Deserts are considered unbearable regions, practically abandoned because of the difficulty of surviving when one is not adapted. Nevertheless, they are an excellent option for the use of solar energy throughout the year.
For example, A south American Solar plant comprises 776,000 photovoltaic modules that cover an area of 280 hectares in Chile’s Atacama Desert. This plant, with a capacity of 246 MWp, produces energy equivalent to the consumption of 240 thousand homes and provides 100% of the energy required by Google’s data center in Chile.
8. Low emission of greenhouse gases
The electricity that is generated by solar energy is practically pollution-free when compared to fossil fuels. The emission of greenhouse gases is reduced for two reasons:
- Once installed, the operation of photovoltaic systems does not release greenhouse gases;
- By obtaining energy by this means, fossil fuels are being abandoned.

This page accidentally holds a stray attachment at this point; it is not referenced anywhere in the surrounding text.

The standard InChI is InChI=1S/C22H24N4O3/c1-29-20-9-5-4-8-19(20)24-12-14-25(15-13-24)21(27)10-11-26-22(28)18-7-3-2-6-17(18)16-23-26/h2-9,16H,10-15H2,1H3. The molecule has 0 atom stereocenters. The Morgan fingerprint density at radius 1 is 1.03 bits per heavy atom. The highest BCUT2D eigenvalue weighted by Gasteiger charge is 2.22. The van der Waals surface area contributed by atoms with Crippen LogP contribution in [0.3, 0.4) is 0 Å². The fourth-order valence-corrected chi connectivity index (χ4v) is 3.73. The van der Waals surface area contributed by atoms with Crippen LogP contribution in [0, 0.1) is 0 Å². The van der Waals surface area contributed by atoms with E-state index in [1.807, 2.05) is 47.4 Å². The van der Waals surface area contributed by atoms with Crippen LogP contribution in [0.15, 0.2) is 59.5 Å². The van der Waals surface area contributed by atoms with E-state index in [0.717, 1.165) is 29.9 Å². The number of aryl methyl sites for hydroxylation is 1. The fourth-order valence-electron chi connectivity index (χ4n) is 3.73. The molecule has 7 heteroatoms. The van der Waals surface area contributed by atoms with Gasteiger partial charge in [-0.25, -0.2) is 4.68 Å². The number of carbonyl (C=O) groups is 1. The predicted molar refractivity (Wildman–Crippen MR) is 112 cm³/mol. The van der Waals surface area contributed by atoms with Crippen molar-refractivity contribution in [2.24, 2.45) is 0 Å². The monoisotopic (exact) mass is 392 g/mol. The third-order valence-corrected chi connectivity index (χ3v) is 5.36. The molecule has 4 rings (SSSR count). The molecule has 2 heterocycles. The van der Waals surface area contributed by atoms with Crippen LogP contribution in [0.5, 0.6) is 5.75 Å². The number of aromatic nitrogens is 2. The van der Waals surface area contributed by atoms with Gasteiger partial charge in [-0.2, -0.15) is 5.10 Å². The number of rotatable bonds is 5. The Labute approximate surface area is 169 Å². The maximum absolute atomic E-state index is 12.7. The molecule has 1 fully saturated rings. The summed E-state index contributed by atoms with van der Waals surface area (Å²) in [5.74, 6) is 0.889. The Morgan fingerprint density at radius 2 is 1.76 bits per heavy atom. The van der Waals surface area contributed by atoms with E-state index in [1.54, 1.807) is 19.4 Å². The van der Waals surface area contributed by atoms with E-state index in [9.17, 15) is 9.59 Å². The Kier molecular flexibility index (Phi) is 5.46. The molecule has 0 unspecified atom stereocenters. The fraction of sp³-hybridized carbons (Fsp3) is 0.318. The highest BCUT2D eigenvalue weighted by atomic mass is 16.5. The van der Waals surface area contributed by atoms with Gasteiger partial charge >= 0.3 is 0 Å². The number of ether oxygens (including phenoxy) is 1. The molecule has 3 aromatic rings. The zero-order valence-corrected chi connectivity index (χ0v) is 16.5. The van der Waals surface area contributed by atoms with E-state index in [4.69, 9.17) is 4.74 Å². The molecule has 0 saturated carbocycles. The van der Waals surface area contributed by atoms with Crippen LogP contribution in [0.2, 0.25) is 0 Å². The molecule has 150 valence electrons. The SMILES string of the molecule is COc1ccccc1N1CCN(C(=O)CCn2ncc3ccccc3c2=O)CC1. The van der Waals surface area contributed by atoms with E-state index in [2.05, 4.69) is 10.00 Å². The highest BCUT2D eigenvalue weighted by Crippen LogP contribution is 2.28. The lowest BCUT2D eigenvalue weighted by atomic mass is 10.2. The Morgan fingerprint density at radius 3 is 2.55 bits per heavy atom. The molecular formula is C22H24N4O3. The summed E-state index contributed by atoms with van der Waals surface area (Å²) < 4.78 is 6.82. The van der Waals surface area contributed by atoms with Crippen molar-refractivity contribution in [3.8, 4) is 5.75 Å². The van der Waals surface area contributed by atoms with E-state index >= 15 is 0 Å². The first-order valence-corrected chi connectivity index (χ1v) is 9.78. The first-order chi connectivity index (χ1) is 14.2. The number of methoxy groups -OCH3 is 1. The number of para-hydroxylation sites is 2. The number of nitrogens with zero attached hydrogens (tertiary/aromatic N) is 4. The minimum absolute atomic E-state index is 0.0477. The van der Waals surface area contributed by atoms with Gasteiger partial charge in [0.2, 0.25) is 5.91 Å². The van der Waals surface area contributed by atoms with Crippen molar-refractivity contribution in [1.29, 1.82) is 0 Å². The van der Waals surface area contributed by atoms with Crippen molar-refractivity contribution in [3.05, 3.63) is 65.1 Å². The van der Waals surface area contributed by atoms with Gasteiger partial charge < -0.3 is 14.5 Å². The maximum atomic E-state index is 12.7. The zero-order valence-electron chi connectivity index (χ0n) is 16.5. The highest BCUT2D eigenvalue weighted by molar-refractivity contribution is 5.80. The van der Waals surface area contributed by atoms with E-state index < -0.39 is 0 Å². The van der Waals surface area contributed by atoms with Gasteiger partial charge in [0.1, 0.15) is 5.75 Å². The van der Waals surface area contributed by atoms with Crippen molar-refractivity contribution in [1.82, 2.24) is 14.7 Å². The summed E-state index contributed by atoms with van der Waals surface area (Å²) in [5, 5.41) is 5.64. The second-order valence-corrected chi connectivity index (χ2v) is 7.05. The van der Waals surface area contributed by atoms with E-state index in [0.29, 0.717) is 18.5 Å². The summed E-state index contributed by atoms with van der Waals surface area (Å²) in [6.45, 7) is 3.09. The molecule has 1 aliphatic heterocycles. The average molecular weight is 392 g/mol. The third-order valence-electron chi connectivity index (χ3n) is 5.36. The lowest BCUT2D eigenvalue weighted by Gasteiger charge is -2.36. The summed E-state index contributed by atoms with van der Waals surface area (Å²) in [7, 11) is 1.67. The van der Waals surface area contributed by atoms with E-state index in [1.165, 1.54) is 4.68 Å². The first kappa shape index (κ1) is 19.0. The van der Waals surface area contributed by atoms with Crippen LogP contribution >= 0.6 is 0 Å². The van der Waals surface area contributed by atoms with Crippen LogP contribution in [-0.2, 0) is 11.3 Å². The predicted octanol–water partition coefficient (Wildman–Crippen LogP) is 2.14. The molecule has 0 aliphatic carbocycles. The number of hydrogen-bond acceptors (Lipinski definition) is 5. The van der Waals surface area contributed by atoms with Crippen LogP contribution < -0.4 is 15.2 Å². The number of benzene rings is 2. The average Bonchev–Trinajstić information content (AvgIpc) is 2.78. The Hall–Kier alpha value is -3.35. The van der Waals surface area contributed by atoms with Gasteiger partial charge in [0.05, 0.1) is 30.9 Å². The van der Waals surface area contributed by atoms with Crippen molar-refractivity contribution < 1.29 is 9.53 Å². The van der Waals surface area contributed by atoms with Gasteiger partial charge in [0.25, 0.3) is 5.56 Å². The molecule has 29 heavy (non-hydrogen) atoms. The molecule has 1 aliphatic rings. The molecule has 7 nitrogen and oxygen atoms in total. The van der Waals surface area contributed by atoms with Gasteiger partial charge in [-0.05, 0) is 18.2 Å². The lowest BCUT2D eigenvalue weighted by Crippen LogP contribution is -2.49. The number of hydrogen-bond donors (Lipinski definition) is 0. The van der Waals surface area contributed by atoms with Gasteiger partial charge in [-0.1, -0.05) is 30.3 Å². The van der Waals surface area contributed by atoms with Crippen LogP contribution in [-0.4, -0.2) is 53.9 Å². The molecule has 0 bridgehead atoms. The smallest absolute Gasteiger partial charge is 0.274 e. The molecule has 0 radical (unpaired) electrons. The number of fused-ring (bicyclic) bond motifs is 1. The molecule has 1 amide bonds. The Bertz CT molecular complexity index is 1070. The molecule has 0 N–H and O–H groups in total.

9. Availability worldwide and beyond
Solar energy is available all over the world: the sun illuminates every corner of the Earth. Even in outer space. For example, the solar arrays on the International Space Station provide all the electrical power required by the members of the various expeditions.
10. Access to electricity in remote locations
In some places where access to the public electricity grid is restricted, the use of PV systems is an acceptable option. For example:
- to run irrigation systems in the fields,
- for ground track lighting,
- to set up emergency call boxes on the highways,
- for navigation systems and buoys,
- to run hydraulic pumps, and
- for electric fences.
You may be interested in renewable and non-renewable energy.
Solar energy: disadvantages